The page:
This attitude in European art toward the sick changed as outbreaks of plague continued into the 17th and 18th centuries. At this time, there began an overall change in the Church’s relationship to public health and civic management, resulting in the creation of the first church-run hospitals and healthcare facilities, with greater pressure put on clergy members to interact directly with the populace. Artists too followed suit, as they were largely employed by the Church and its affiliates during this period, visually linking the suffering of the sick to the suffering endured by Christ. There was, as always, a practical side to this shift in the visual framework of illness as well. Plague art historian Dr. Sheila Barker argues that this new depiction was meant to persuade the fearful and repulsed friars who would now be tasked in caring for the sick and dying to see the infirmed as martyrs, and thereby to see themselves, men of God who eased the torment of the afflicted, as Christlike. ‘Did not Jesus heal the lepers?’, the art would silently ask. Plague art of this period, while somewhat rare, would often focus not upon contemporary plague outbreaks, but historical or legendary ones. This gave artists the necessary distance to urge mercy for the sick, without directly chastising any clergy who might be squeamish about tending to the stricken. Several artists used the Plague of Ashdod, which appears in the Book of Samuel in the Old Testament, as their symbolic reference for these purposes. The most influential of these was painted by Nicholas Poussin, from which, a number of other artists derived their own works (See, for example, the woman and child pair in Gaetano Zumbo’s striking waxwork). Poussin’s painting of circa 1630 was completed during the 1629-1631 outbreak of the plague in Italy, and while it refers to the contemporary belief that covering one’s nose protected one from the ‘miasma’ emanating from the dead, it avoids any physical marks of disease upon their corpses. An old woman in the middle ground greys with decay, but gone are the marks of Cain, replaced by the limp, lifeless bodies of a young woman and an infant, glowing white as with holy light. Around them are grieving mourners, similar in composition to paintings of The Lamentation.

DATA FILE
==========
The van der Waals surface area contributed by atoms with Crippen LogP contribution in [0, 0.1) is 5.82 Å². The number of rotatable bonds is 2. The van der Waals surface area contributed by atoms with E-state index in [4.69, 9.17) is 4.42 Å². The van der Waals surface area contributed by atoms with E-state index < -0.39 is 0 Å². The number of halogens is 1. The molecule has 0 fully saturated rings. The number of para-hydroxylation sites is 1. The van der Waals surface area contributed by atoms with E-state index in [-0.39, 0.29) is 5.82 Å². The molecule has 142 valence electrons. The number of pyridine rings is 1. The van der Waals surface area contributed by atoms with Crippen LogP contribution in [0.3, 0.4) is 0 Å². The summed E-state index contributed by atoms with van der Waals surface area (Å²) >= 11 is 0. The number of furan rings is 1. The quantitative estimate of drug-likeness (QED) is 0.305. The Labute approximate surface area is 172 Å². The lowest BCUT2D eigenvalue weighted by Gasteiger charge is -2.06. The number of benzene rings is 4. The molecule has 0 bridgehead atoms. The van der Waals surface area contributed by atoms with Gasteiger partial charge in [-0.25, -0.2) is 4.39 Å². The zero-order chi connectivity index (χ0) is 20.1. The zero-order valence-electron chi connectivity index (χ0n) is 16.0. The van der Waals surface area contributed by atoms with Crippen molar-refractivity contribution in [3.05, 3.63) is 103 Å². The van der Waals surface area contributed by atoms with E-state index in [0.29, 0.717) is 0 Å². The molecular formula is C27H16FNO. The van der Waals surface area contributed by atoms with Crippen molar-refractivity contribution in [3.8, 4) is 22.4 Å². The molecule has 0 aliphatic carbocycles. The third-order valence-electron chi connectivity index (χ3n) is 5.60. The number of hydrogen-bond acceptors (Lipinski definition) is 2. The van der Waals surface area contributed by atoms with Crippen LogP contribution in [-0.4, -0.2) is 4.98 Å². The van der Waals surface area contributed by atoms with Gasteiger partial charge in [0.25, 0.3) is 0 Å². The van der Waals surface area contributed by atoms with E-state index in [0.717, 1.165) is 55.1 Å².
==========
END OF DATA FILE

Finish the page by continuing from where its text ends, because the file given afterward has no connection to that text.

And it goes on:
All this of course leads us to ask the question: how have the arts help shape our communal relationship to the current plague that has, as of this writing, claimed the lives of over 5 million people worldwide? What works of art will stand out as influential, four hundred years from now, and will visually define our attitudes toward our sick and dying? It’s hard to say. The nice thing about history is that distance helps us see patterns and through-lines that are not always possible to detect when living through an event. Even still, there are a few ways we can see the arts responding to Covid, and so, at long last it’s time to talk about tattoos.